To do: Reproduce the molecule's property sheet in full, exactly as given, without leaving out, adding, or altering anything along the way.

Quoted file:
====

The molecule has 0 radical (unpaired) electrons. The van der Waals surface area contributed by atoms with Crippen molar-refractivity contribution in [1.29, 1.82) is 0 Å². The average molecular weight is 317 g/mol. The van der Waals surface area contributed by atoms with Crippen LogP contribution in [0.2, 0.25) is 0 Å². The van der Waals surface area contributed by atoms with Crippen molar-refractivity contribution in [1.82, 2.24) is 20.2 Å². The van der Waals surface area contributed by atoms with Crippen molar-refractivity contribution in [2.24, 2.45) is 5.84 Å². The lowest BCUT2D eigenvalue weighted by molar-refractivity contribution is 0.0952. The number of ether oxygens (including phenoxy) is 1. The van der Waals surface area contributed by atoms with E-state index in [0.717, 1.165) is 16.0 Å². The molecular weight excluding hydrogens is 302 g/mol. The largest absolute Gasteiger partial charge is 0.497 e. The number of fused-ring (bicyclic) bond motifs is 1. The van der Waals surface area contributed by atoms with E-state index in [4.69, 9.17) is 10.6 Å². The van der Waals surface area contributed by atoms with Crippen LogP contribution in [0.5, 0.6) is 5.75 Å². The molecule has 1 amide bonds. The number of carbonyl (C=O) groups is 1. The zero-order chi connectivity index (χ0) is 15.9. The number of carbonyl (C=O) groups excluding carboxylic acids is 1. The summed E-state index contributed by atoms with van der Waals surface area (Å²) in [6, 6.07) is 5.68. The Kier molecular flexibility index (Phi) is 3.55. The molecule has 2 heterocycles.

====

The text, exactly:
The molecule has 0 radical (unpaired) electrons. The van der Waals surface area contributed by atoms with Crippen molar-refractivity contribution in [1.29, 1.82) is 0 Å². The average molecular weight is 317 g/mol. The van der Waals surface area contributed by atoms with Crippen LogP contribution in [0.2, 0.25) is 0 Å². The van der Waals surface area contributed by atoms with Crippen molar-refractivity contribution in [1.82, 2.24) is 20.2 Å². The van der Waals surface area contributed by atoms with Crippen molar-refractivity contribution in [2.24, 2.45) is 5.84 Å². The lowest BCUT2D eigenvalue weighted by molar-refractivity contribution is 0.0952. The number of ether oxygens (including phenoxy) is 1. The van der Waals surface area contributed by atoms with E-state index in [0.717, 1.165) is 16.0 Å². The molecular weight excluding hydrogens is 302 g/mol. The largest absolute Gasteiger partial charge is 0.497 e. The number of fused-ring (bicyclic) bond motifs is 1. The van der Waals surface area contributed by atoms with E-state index in [4.69, 9.17) is 10.6 Å². The van der Waals surface area contributed by atoms with Crippen LogP contribution in [0.5, 0.6) is 5.75 Å². The molecule has 1 amide bonds. The number of carbonyl (C=O) groups is 1. The zero-order chi connectivity index (χ0) is 15.9. The number of carbonyl (C=O) groups excluding carboxylic acids is 1. The summed E-state index contributed by atoms with van der Waals surface area (Å²) in [6, 6.07) is 5.68. The Kier molecular flexibility index (Phi) is 3.55. The molecule has 2 heterocycles.